[kroh-muh-sfeer] /ˈkroʊ məˌsfɪər/

noun, Astronomy.
a scarlet, gaseous envelope surrounding the sun outside the photosphere, from which enormous quantities of hydrogen and other gases are erupted.
a gaseous envelope surrounding a star.
a gaseous layer of the sun’s atmosphere extending from the photosphere to the corona and visible during a total eclipse of the sun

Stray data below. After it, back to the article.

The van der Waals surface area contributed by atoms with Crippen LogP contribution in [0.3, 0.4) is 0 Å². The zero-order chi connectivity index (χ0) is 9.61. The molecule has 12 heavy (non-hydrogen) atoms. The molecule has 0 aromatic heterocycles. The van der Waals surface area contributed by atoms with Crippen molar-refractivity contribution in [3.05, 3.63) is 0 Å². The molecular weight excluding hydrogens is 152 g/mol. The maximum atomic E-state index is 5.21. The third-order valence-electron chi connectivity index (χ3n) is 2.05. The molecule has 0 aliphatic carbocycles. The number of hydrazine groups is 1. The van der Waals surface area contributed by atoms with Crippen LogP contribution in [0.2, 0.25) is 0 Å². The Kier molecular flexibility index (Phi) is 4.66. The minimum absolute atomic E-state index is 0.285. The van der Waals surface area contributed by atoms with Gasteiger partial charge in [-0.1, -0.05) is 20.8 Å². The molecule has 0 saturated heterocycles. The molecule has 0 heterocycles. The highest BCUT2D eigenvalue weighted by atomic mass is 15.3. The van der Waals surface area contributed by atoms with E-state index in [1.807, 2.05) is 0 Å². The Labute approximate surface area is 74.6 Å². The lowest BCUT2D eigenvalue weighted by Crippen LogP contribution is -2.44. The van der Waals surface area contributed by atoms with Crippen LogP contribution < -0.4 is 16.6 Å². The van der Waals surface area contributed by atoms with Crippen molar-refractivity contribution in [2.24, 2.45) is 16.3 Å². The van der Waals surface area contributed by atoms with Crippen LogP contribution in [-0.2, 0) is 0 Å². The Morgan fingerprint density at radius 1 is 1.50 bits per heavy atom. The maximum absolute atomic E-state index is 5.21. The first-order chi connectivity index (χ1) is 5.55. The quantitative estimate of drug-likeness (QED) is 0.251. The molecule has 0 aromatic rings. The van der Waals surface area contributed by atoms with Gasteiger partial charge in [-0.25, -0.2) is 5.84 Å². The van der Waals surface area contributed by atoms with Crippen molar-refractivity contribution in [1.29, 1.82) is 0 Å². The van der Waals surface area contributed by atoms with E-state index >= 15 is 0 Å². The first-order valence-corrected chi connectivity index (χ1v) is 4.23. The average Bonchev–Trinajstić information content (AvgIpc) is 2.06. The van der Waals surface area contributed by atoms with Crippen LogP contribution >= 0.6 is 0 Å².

1868, coined by English astronomer Sir Joseph Norman Lockyer (1836-1920), from chromo-, from Greek khroma “color” (see chroma) + sphere. So called for its redness.
A glowing, transparent layer of gas surrounding the photosphere of a star. The Sun’s chromosphere is several thousand kilometers thick, is composed mainly of hydrogen at temperatures of 6,000° to 20,000°K, and gives off reddish light.


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